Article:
The simple mushroom was once considered a “plant of immortality,” revered by the pharaohs of Egypt and ritualized in civilizations like Russia, China, Greece, Mexico and Latin America. Along with immortality, mushrooms were sources of super-human strength, could help find lost objects and would lead your soul to the realm of the gods.1 Whether or not you believe the fungi will turn you into the next superhero, mushrooms can be a healthy addition to your diet.
A Fungus Among Us
France was one time considered the leader in mushroom cultivation. King Louis XIV may even be considered the first mushroom grower. Many French mushrooms were grown in caves near Paris that had been set specifically aside for mushroom farming.1 Today, mushroom cultivation happens throughout the world, with Pennsylvania being the leading state in producing edible mushrooms.1,2 From 2012 to 2013, Pennsylvania produced 544.9 million pounds of mushrooms which was equal to about 49 percent of the United States mushroom production.2
Mushrooms are often put in the category of vegetables because they provide many of the same nutritional benefits as produce. However, mushrooms also provide nutritional benefits often received from meats, beans or grains, depending on the variety.3 Mushrooms are low in calories, fat-free, cholesterol-free, gluten-free and low in sodium. The simple mushroom can even help people make healthier changes. They have been shown to assist Americans meet their dietary recommendations outlined in the 2010 Dietary Guidelines and Institute of Medicine’s Dietary Reference Intakes for Calcium and Vitamin D. When eating mushrooms, American naturally tend to eat a healthier diet.3
The list of vitamins and minerals received from mushrooms includes3:
B vitamins like riboflavin, niacin and pantothenic acid: These vitamins help in the process of breaking down proteins, fats and carbohydrates and help with the production of hormones.
Selenium: Works as an antioxidant to protect body cells from damage that could lead to heart disease, some cancers and other diseases of aging.
Ergothioneine: Another antioxidant that helps protect your body’s cells.
Copper: Aids in the creation of red blood cells and can keep your body’s bones and nerves healthy.
Potassium: Helps in the maintenance of normal fluid and mineral balance, managing the body’s blood pressure.
Beta-Glucans: provide immunity-stimulating effects, helping to build resistance against allergies. These may also play role in the processes related to the metabolism of fats and sugars.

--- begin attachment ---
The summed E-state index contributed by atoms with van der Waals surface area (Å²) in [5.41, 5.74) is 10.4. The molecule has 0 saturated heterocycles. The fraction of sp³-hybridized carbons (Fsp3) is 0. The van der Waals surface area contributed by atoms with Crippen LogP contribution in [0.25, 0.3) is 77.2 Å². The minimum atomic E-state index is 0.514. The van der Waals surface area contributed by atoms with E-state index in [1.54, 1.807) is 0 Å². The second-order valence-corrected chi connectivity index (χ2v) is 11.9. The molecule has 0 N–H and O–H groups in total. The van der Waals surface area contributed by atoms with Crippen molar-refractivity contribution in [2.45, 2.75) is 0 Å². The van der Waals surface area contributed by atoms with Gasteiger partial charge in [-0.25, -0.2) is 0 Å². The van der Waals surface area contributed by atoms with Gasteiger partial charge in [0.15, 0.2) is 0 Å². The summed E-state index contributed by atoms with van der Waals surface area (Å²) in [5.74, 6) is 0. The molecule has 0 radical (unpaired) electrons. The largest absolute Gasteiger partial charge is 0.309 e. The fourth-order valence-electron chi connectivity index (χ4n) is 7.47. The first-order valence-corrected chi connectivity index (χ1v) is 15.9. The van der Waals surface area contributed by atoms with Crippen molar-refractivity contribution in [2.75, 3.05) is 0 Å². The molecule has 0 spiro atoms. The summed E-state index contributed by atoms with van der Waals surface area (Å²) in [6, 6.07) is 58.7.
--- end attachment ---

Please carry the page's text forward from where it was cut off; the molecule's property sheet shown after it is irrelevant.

Perhaps the best part about including mushrooms into your diet is that, either raw, dried grilled or cooked, they contain little, if any, amounts of vitamin K.4 The amount present in mushrooms is not even enough to measure.
Recent studies have looked into the ability of certain mushrooms or mushroom extracts to treat cancer. These studies look to see if mushrooms can prevent cancer, stop the growth of cancer, reduce treatment side effects or help people with cancer live longer.5 In Chinese medicine, over 100 different species of mushrooms are used in the treatment of different diseases and, in places like the United Kingdom, powdered shiitake, maitaki and reishi mushroom are used in supplements.5 However, most of these supplements have not shown to be true cancer cures or treatments.
Mushroom powders in supplements like maitaki and reishi mushrooms are items that a patient on warfarin should be mindful of taking. Both of these mushrooms have shown to have interactions with anticoagulants like warfarin. High doses of reishi mushroom may slow blood clotting, increasing the risk of bruising or bleeding.6 Maitake mushroom have also been shown to interact with warfarin, increasing its blood thinning effects and potentially increasing your risk of bleeding.7 As for any supplement, you should speak with your healthcare provider before adding any into your diet as you may need to be monitored closely or adjust your warfarin dosage.
1. The Mushroom Council. The Mushroom Story: History and Background. Fresh Mushrooms: Nature’s Hidden Treasure. 2016. Retrieved from the website: http://www.mushroominfo.com/history-and-background/.
2. Hoyle, S. Mushrooms Profile. Agricultural Marketing Research Center. March 2014. Retrieved from the website: http://www.agmrc.org/commodities-products/specialty-crops/mushrooms-profile/.
3. The Mushroom Council. Nutrition Benefits. Fresh Mushrooms: Nature’s Hidden Treasure. 2016. Retrieved from the website: http://www.mushroomhealthsummit.com/.
4. US Department of Agriculture, Agricultural Research Service, Nutrient Data Laboratory. USDA National Nutrient Database for Standard Reference, Release 28. Version Current: September 2015, slightly revised May 2016. Internet: http://www.ars.usda.gov/nea/bhnrc/ndl.
5. "Mushrooms in cancer treatment". Cancer Research UK. 2013. Retrieved 25 June 2014.( http://www.cancerresearchuk.org/about-cancer/cancers-in-general/cancer-questions/mushrooms-in-cancer-treatment)
6. Natural Medicines Comprehensive Database, Consumer Version. Reishi Mushroom. RxList: The Internet Drug Index. 2016. Retrieved from the website: http://www.rxlist.com/reishi_mushroom/supplements.htm. Natural Medicines
Comprehensive Database, Consumer Version. Maitake Mushroom. RxList: The Internet Drug Index. 2016. Retrieved from the website: http://www.rxlist.com/maitake_mushroom/supplements.htm.